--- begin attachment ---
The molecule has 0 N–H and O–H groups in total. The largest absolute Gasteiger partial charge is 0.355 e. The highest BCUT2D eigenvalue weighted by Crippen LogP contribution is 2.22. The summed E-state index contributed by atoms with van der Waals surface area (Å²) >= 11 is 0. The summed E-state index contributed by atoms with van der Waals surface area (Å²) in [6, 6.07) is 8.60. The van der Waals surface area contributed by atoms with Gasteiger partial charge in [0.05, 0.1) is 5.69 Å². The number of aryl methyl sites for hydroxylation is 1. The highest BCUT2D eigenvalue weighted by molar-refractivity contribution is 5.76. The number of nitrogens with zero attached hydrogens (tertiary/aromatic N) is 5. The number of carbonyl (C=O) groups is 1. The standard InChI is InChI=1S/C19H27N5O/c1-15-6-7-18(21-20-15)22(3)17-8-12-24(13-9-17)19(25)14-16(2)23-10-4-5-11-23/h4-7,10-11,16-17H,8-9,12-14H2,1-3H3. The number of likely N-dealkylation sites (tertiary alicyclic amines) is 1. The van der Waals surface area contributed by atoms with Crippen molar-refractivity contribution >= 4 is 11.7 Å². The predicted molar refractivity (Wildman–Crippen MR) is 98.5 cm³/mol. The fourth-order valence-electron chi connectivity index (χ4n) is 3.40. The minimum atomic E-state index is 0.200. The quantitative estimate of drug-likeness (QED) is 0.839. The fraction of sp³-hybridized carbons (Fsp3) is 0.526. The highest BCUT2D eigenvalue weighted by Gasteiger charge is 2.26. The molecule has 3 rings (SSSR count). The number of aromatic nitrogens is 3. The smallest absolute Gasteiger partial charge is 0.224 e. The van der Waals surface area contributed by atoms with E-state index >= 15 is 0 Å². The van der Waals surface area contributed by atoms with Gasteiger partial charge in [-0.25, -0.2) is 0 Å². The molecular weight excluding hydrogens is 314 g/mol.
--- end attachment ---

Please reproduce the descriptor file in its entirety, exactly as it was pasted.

The molecule has 0 N–H and O–H groups in total. The largest absolute Gasteiger partial charge is 0.355 e. The highest BCUT2D eigenvalue weighted by Crippen LogP contribution is 2.22. The summed E-state index contributed by atoms with van der Waals surface area (Å²) >= 11 is 0. The summed E-state index contributed by atoms with van der Waals surface area (Å²) in [6, 6.07) is 8.60. The van der Waals surface area contributed by atoms with Gasteiger partial charge in [0.05, 0.1) is 5.69 Å². The number of aryl methyl sites for hydroxylation is 1. The highest BCUT2D eigenvalue weighted by molar-refractivity contribution is 5.76. The number of nitrogens with zero attached hydrogens (tertiary/aromatic N) is 5. The number of carbonyl (C=O) groups is 1. The standard InChI is InChI=1S/C19H27N5O/c1-15-6-7-18(21-20-15)22(3)17-8-12-24(13-9-17)19(25)14-16(2)23-10-4-5-11-23/h4-7,10-11,16-17H,8-9,12-14H2,1-3H3. The number of likely N-dealkylation sites (tertiary alicyclic amines) is 1. The van der Waals surface area contributed by atoms with Crippen molar-refractivity contribution >= 4 is 11.7 Å². The predicted molar refractivity (Wildman–Crippen MR) is 98.5 cm³/mol. The fourth-order valence-electron chi connectivity index (χ4n) is 3.40. The minimum atomic E-state index is 0.200. The quantitative estimate of drug-likeness (QED) is 0.839. The fraction of sp³-hybridized carbons (Fsp3) is 0.526. The highest BCUT2D eigenvalue weighted by Gasteiger charge is 2.26. The molecule has 3 rings (SSSR count). The number of aromatic nitrogens is 3. The smallest absolute Gasteiger partial charge is 0.224 e. The van der Waals surface area contributed by atoms with E-state index >= 15 is 0 Å². The van der Waals surface area contributed by atoms with Gasteiger partial charge in [-0.25, -0.2) is 0 Å². The molecular weight excluding hydrogens is 314 g/mol.